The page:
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Br J Sports Med. 2012 Jan;46(1):23-9. doi: 10.1136/bjsports-2011-090306.

Conventional testing methods produce submaximal values of maximum oxygen consumption.

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  • 1Exercise Sciences and Sports Medicine Unit, Human Biology Department, University of Cape Town, Cape town, South Africa.



This study used a novel protocol to test the hypothesis that a plateau in oxygen consumption (VO(2 max)) during incremental exercise testing to exhaustion represents the maximal capacity of the cardiovascular system to transport oxygen.


Twenty-six subjects were randomly divided into two groups matched by their initial VO(2 max). On separate days, the reverse group performed (i) an incremental uphill running test on a treadmill (INC(1)) plus verification test (VER) at a constant workload 1 km h(-1) higher than the last completed stage in INC(1); (ii) a decremental test (DEC) in which speed started as same as the VER but was reduced progressively and (iii) a final incremental test (INC(F)). The control group performed only INC on the same days that the reverse group was tested.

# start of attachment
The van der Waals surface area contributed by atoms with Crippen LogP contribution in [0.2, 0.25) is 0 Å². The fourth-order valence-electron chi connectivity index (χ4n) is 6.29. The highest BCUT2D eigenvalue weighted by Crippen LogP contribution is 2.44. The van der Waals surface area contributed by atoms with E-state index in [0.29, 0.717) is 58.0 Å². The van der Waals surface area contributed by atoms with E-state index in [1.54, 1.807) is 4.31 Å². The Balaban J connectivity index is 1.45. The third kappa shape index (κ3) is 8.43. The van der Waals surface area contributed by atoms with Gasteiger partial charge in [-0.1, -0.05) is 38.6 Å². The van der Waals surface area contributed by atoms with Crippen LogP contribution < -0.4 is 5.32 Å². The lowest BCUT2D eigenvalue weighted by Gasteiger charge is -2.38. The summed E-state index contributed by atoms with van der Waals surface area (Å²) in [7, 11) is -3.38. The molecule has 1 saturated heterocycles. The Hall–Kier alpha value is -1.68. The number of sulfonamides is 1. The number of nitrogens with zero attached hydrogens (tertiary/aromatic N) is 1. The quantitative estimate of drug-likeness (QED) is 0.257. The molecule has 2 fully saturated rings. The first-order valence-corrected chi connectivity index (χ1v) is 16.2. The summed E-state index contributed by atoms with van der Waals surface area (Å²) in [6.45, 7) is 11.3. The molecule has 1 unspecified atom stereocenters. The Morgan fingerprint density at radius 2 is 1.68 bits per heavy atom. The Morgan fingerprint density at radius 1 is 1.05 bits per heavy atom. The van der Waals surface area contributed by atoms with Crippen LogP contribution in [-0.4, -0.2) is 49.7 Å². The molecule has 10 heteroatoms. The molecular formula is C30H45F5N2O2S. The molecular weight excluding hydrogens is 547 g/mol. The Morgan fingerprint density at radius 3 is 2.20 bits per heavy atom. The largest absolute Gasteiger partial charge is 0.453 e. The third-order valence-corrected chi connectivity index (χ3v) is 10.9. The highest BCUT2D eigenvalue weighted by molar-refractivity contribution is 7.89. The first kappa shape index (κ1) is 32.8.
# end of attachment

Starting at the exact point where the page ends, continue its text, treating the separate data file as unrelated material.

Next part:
VO(2 max) remained within 0.6 ml kg(-1) min(-1) across the three trials for the control group (p=0.93) but was 4.4% higher during DEC compared with INC(1) (63.9 ± 3.8 vs 61.2 ± 4.8 ml kg(-1) min(-1), respectively, p=0.004) in the reverse group, even though speed at VO(2 max) was lower (14.3 ± 1.1 vs 16.2 ± 0.7 km h(-1) for DEC and INC(1), respectively, p=0.0001). VO(2 max) remained significantly higher during INC(F) (63.6 ± 3.68 ml kg(-1) min(-1), p=0.01), despite an unchanged exercise time between INC(1) and INC(F).


These findings go against the concept that a plateau in oxygen consumption measured during the classically described INC and VER represents a systemic limitation to oxygen use. The reasons for a higher VO(2) during INC(F) following the DEC test are unclear.

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